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Proximal spinal muscular atrophy type 1
Proximal spinal muscular atrophy type 1 (SMA1) is a severe infantile form of proximal spinal muscular atrophy (see this term) characterized by severe and progressive muscle weakness and hypotonia resulting from the degeneration and loss of the lower motor neurons in the spinal cord and the brain stem nuclei.
ORPHA:83330Classification level: Subtype of disorder
Prevalence is estimated at around 1/80,000 and annual incidence is estimated at around 1/10,000. The disease is slightly more frequent in males than in females.
Disease onset occurs before 6 months of age (usually before 3 months). The severe muscle weakness (almost always symmetrical) first affects proximal limbs and then progresses to the extremities (hands and feet). Cries are weak. Poor sucking ability and reduced swallowing are frequent, leading to feeding difficulties. Deep tendon reflexes are absent. Respiratory failure is common. Mild contractures (of the knees and, more rarely, of the elbows), and scoliosis may be present. Patients are not able to sit without support and will never be able to walk.
As in the other forms of SMA, SMA1 is primarily caused by homozygous deletions in the SMN1 gene (5q12.2-q13.3) encoding the SMN (survival motor neuron) protein. Although there is some variation, disease severity in SMA is inversely correlated with the number of copies of the second SMN gene (SMN2; 5q13.2), with patients with MSA1 having a low number (1 or 2) of SMN2 copies. Deletions of the NAIP (5q13.1) gene have also been identified in SMA1 patients and may play a role in modifying disease severity.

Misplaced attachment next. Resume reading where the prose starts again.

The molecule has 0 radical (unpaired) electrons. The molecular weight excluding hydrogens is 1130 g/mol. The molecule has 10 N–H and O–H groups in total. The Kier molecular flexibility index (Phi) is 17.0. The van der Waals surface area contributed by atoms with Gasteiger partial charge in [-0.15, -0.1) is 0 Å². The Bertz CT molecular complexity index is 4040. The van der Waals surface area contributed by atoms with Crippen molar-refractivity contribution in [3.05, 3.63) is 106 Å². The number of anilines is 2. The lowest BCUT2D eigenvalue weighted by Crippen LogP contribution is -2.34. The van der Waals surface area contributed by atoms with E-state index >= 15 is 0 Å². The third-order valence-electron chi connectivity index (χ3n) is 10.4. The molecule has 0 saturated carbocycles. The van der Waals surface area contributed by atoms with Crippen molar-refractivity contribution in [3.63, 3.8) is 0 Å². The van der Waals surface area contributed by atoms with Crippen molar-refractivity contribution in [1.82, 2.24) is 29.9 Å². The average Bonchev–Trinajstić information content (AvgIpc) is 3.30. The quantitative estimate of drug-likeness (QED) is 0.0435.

The diagnosis is based on clinical history and examination and can be confirmed by genetic testing.
Differential diagnoses include SMA2, congenital muscular dystrophies, congenital myopathies, some early-onset mitochondrial disorders, and carbohydrate metabolism disorders (see these terms).
Antenatal diagnosis is possible through molecular analysis of amniocytes or chorionic villus samples.
Transmission is autosomal recessive but around 2% of cases are caused by de novo mutations. Genetic counseling should be offered to affected families.
Management and treatment
Clinical trials are ongoing to identify potential drug treatments for SMA1, mainly targeted towards increasing the levels of the full length SMN protein. However, at present, management remains symptomatic, involving a multidisciplinary approach and aiming to improve quality of life. Respiratory support is necessary and physiotherapy is recommended. Noninvasive ventilation and gastrostomy may be useful. Antibiotic therapy is required in case of pulmonary infection and chronic hunger must be prevented.
The prognosis is generally poor with most patients dying within the first two years of life due to respiratory failure. However, in some cases, manifestations are stable or even regress, and patients may live longer.